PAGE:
Good news for environmentalists: “Rolling coal” was just outlawed in the state of New Jersey. Rolling coal involves modifying a diesel vehicle to bypass its stock clean air restrictors, which reduce the amount of soot and pollution that escapes the exhaust pipe. Disabling these restrictors allows the diesel vehicle to spew thick, black clouds of smoke and soot when accelerating or revving the engine.
Now, New Jersey Gov. Chris Christie signed legislation to make it illegal to retrofit diesel vehicles with any device, exhaust, or equipment that increases the amount of soot, pollution and smoke into the air.
Interestingly enough, according to NJ.com, the bill may be redundant, as an article points out that, “the State Department of Environmental Regulations say that vehicles ‘shall not emit visible smoke, whether from crankcase emissions or from tailpipe exhaust, for a period in excess of three consecutive seconds.’” In other words, according to the U.S. Environmental Protection Agency, rolling coal has always been illegal because it is against federal law to modify trucks to increase pollution.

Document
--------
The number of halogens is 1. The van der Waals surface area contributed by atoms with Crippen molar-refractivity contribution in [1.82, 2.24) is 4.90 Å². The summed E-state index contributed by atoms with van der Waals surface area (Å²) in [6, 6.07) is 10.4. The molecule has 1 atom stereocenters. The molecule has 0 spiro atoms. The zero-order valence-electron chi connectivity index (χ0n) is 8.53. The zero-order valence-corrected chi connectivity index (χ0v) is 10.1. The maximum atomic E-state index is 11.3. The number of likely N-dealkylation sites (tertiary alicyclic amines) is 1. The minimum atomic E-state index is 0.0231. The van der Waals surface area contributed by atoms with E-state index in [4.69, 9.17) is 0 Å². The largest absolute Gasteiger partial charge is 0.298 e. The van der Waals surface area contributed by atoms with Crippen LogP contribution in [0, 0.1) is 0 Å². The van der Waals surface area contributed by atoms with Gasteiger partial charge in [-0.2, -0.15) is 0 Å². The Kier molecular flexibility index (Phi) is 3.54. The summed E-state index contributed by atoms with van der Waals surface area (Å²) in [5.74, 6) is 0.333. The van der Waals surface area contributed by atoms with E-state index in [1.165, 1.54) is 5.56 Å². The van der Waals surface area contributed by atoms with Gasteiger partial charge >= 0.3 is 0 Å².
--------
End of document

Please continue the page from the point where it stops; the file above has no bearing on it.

There is no information regarding the fines that could be indicted, as it is up to the Department of Environmental Protection to establish fines. However, other states appear to be close behind New Jersey, with a similar bill making its rounds in Illinois, where fines could reach $5,000 for rolling coal.
Take a look at the video below to see an example of a diesel truck rolling coal.